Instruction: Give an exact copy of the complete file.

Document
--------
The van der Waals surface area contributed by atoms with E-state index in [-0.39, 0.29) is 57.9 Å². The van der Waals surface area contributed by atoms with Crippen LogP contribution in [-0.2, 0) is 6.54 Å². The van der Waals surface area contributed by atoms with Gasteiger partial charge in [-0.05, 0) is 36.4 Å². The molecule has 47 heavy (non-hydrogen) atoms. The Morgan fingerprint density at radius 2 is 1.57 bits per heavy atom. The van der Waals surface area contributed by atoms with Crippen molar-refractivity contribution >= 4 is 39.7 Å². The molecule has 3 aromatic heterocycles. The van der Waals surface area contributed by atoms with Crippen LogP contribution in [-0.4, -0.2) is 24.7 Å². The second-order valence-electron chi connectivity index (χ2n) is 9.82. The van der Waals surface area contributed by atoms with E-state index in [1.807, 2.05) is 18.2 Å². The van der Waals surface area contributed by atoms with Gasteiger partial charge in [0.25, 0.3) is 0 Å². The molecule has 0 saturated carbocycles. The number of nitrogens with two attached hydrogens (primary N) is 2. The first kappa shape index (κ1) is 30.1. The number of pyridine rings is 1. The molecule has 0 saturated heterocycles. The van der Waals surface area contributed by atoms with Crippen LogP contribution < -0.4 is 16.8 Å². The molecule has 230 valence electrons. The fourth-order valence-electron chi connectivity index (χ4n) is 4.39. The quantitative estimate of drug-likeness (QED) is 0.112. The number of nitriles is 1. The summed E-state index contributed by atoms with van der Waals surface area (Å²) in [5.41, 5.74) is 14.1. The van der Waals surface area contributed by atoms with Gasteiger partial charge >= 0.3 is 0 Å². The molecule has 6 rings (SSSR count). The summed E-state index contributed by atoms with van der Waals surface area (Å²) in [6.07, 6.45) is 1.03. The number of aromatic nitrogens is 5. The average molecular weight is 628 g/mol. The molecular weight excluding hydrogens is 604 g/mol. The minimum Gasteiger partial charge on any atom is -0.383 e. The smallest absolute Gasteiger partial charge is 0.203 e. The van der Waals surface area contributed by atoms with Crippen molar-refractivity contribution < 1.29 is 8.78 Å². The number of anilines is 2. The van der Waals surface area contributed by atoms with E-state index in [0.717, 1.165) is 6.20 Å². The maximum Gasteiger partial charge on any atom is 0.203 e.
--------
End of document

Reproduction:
The van der Waals surface area contributed by atoms with E-state index in [-0.39, 0.29) is 57.9 Å². The van der Waals surface area contributed by atoms with Crippen LogP contribution in [-0.2, 0) is 6.54 Å². The van der Waals surface area contributed by atoms with Gasteiger partial charge in [-0.05, 0) is 36.4 Å². The molecule has 47 heavy (non-hydrogen) atoms. The Morgan fingerprint density at radius 2 is 1.57 bits per heavy atom. The van der Waals surface area contributed by atoms with Crippen molar-refractivity contribution >= 4 is 39.7 Å². The molecule has 3 aromatic heterocycles. The van der Waals surface area contributed by atoms with Crippen LogP contribution in [-0.4, -0.2) is 24.7 Å². The second-order valence-electron chi connectivity index (χ2n) is 9.82. The van der Waals surface area contributed by atoms with E-state index in [1.807, 2.05) is 18.2 Å². The van der Waals surface area contributed by atoms with Gasteiger partial charge in [0.25, 0.3) is 0 Å². The molecule has 0 saturated carbocycles. The number of nitrogens with two attached hydrogens (primary N) is 2. The first kappa shape index (κ1) is 30.1. The number of pyridine rings is 1. The molecule has 0 saturated heterocycles. The van der Waals surface area contributed by atoms with Crippen LogP contribution < -0.4 is 16.8 Å². The molecule has 230 valence electrons. The fourth-order valence-electron chi connectivity index (χ4n) is 4.39. The quantitative estimate of drug-likeness (QED) is 0.112. The number of nitriles is 1. The summed E-state index contributed by atoms with van der Waals surface area (Å²) in [5.41, 5.74) is 14.1. The van der Waals surface area contributed by atoms with Gasteiger partial charge >= 0.3 is 0 Å². The molecule has 6 rings (SSSR count). The summed E-state index contributed by atoms with van der Waals surface area (Å²) in [6.07, 6.45) is 1.03. The number of aromatic nitrogens is 5. The average molecular weight is 628 g/mol. The molecular weight excluding hydrogens is 604 g/mol. The minimum Gasteiger partial charge on any atom is -0.383 e. The smallest absolute Gasteiger partial charge is 0.203 e. The van der Waals surface area contributed by atoms with Crippen molar-refractivity contribution < 1.29 is 8.78 Å². The number of anilines is 2. The van der Waals surface area contributed by atoms with E-state index in [0.717, 1.165) is 6.20 Å². The maximum Gasteiger partial charge on any atom is 0.203 e.